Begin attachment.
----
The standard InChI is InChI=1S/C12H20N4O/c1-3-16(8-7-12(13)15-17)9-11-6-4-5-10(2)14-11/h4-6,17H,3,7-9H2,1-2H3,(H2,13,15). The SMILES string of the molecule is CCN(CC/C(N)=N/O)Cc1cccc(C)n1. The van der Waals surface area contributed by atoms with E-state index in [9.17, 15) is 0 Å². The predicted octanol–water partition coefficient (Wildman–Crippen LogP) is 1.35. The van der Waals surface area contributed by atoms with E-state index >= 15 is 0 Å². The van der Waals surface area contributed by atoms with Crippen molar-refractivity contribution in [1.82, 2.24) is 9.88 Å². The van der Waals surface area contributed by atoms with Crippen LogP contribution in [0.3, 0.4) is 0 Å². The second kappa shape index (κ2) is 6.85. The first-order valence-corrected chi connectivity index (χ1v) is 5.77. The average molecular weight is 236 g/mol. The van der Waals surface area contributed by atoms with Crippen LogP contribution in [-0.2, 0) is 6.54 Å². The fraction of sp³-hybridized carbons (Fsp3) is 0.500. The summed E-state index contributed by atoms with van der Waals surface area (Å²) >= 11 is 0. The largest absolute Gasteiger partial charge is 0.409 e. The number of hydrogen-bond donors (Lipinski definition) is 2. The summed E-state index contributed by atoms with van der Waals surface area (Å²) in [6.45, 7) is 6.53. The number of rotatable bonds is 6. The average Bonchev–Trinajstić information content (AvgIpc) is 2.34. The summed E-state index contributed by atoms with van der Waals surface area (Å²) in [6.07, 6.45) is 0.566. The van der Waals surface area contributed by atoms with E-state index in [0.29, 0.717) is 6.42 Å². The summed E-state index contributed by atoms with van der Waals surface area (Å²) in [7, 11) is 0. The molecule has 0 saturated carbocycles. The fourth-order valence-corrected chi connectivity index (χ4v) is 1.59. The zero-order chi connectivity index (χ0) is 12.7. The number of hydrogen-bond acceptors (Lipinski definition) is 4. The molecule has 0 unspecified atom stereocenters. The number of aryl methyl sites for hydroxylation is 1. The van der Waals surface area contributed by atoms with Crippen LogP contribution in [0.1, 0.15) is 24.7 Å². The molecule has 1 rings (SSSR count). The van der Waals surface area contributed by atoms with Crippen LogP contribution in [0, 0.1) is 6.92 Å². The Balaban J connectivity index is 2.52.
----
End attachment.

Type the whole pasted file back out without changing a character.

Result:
The standard InChI is InChI=1S/C12H20N4O/c1-3-16(8-7-12(13)15-17)9-11-6-4-5-10(2)14-11/h4-6,17H,3,7-9H2,1-2H3,(H2,13,15). The SMILES string of the molecule is CCN(CC/C(N)=N/O)Cc1cccc(C)n1. The van der Waals surface area contributed by atoms with E-state index in [9.17, 15) is 0 Å². The predicted octanol–water partition coefficient (Wildman–Crippen LogP) is 1.35. The van der Waals surface area contributed by atoms with E-state index >= 15 is 0 Å². The van der Waals surface area contributed by atoms with Crippen molar-refractivity contribution in [1.82, 2.24) is 9.88 Å². The van der Waals surface area contributed by atoms with Crippen LogP contribution in [0.3, 0.4) is 0 Å². The second kappa shape index (κ2) is 6.85. The first-order valence-corrected chi connectivity index (χ1v) is 5.77. The average molecular weight is 236 g/mol. The van der Waals surface area contributed by atoms with Crippen LogP contribution in [-0.2, 0) is 6.54 Å². The fraction of sp³-hybridized carbons (Fsp3) is 0.500. The summed E-state index contributed by atoms with van der Waals surface area (Å²) >= 11 is 0. The largest absolute Gasteiger partial charge is 0.409 e. The number of hydrogen-bond donors (Lipinski definition) is 2. The summed E-state index contributed by atoms with van der Waals surface area (Å²) in [6.45, 7) is 6.53. The number of rotatable bonds is 6. The average Bonchev–Trinajstić information content (AvgIpc) is 2.34. The summed E-state index contributed by atoms with van der Waals surface area (Å²) in [6.07, 6.45) is 0.566. The van der Waals surface area contributed by atoms with E-state index in [0.29, 0.717) is 6.42 Å². The summed E-state index contributed by atoms with van der Waals surface area (Å²) in [7, 11) is 0. The molecule has 0 saturated carbocycles. The fourth-order valence-corrected chi connectivity index (χ4v) is 1.59. The zero-order chi connectivity index (χ0) is 12.7. The number of hydrogen-bond acceptors (Lipinski definition) is 4. The molecule has 0 unspecified atom stereocenters. The number of aryl methyl sites for hydroxylation is 1. The van der Waals surface area contributed by atoms with Crippen LogP contribution in [0.1, 0.15) is 24.7 Å². The molecule has 1 rings (SSSR count). The van der Waals surface area contributed by atoms with Crippen LogP contribution in [0, 0.1) is 6.92 Å². The Balaban J connectivity index is 2.52.